Eosinophilic Esophagitis Like Oral Immunotherapy Related Syndrome (ELORS)
Monday, March 5, 2018
South Hall A2 (Convention Center)
Richard L. Wasserman, MD PhD FAAAAI, Robert W. Sugerman, MD FAAAAI, Qurat Ul Ain Kamili, MD, Dena M. Pence, RRT, Angela R. Hague, PA-C, Morley Herbert, PhD
RATIONALE: Food oral immunotherapy (FOIT) has gained increasing popularity over the past ten years. Eosinophilic esophagitis is a known complication of FOIT. We report a characteristic presentation of vomiting with or without epigastric abdominal pain or nausea occurring 2-8 hours after FOIT doses often accompanied by increased peripheral blood eosinophilia, described as ELORS.

METHODS: North Texas IRB approved retrospective record review of patients receiving FOIT. FOIT was administered according to previously reported protocols.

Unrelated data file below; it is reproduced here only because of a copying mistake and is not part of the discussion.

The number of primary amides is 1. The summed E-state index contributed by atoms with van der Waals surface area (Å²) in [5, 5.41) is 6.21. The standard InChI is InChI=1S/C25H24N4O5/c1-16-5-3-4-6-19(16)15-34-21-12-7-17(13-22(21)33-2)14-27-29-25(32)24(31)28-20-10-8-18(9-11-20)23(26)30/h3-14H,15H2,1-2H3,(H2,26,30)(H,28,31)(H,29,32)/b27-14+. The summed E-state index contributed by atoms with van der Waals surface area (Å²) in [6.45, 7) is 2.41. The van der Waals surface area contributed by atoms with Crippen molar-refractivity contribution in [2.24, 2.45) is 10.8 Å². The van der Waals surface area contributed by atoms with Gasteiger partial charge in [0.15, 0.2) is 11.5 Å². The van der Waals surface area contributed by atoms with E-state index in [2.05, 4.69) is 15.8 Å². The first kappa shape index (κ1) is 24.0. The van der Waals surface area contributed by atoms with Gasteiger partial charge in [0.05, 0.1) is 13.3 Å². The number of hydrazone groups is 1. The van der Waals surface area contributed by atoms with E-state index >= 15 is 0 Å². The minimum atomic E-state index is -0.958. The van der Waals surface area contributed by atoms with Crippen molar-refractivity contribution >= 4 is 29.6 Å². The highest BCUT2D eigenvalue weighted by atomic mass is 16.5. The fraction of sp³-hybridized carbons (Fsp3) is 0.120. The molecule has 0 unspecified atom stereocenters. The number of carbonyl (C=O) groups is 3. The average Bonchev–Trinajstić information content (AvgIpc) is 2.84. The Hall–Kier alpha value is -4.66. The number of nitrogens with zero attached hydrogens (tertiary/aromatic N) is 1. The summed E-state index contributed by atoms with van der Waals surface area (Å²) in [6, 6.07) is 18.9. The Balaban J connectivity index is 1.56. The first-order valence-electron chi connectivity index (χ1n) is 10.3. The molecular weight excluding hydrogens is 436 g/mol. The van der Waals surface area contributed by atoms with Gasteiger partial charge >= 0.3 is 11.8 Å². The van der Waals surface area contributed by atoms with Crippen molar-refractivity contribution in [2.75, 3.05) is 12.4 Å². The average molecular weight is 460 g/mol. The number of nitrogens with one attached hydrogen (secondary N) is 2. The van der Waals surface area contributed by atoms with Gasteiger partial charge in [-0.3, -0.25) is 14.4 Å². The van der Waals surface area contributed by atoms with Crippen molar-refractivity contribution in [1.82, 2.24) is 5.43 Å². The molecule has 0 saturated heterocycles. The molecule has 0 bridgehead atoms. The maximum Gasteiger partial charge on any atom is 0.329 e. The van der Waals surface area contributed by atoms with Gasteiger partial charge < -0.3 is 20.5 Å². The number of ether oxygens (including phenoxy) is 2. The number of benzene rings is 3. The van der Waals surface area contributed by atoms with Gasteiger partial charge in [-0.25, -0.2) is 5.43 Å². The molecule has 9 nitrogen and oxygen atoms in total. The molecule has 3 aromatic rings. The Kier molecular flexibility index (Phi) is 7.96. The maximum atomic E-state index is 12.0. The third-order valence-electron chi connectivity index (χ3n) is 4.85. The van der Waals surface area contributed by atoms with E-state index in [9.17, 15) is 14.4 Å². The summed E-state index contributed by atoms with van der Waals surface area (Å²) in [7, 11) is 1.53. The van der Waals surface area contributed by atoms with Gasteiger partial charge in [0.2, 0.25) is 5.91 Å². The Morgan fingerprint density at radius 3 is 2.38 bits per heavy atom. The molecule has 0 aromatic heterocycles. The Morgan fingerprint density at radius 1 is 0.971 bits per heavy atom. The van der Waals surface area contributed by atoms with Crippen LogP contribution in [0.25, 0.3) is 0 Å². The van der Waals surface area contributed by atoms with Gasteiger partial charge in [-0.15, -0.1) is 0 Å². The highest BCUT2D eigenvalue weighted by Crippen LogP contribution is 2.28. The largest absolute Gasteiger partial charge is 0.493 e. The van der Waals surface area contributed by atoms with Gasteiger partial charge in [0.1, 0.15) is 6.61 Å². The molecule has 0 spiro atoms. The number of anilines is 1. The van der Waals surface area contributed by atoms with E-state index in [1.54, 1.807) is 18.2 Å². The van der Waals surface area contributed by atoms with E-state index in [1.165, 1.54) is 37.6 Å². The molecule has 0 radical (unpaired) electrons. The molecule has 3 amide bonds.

RESULTS: ELORS developed during escalation in 10% (51/498) of all FOIT patients, with a rate per food of 13% (13/103) milk, 13% (34/271) peanut, 4% (1/24) single tree nut, 8% (3/36) peanut plus multiple tree nut. No wheat (0/7) or egg (0/56) FOIT patients developed ELORS during escalation. 28 ELORS patients reduced the escalation dose until they were asymptomatic and continued the reduced dose for >8 weeks before resuming the escalation protocol. 57% (16/28) reached maintenance, 18% (5/28) discontinued treatment because of continued ELORS symptoms, and 21% (6/28) for other reasons. 37% (19/51) of ELORS patients discontinued treatment because of ELORS without attempting dose reduction. Two ELORS patients discontinued treatment then restarted peanut OIT later and successfully reached maintenance.

CONCLUSIONS: ELORS comprises a recognizable syndrome affecting some FOIT patients. In many patients, ELORS resolves after 2-3 months of FOIT dose reduction and successful desensitization can ultimately be achieved. ELORS substantially limits FOIT for some patients.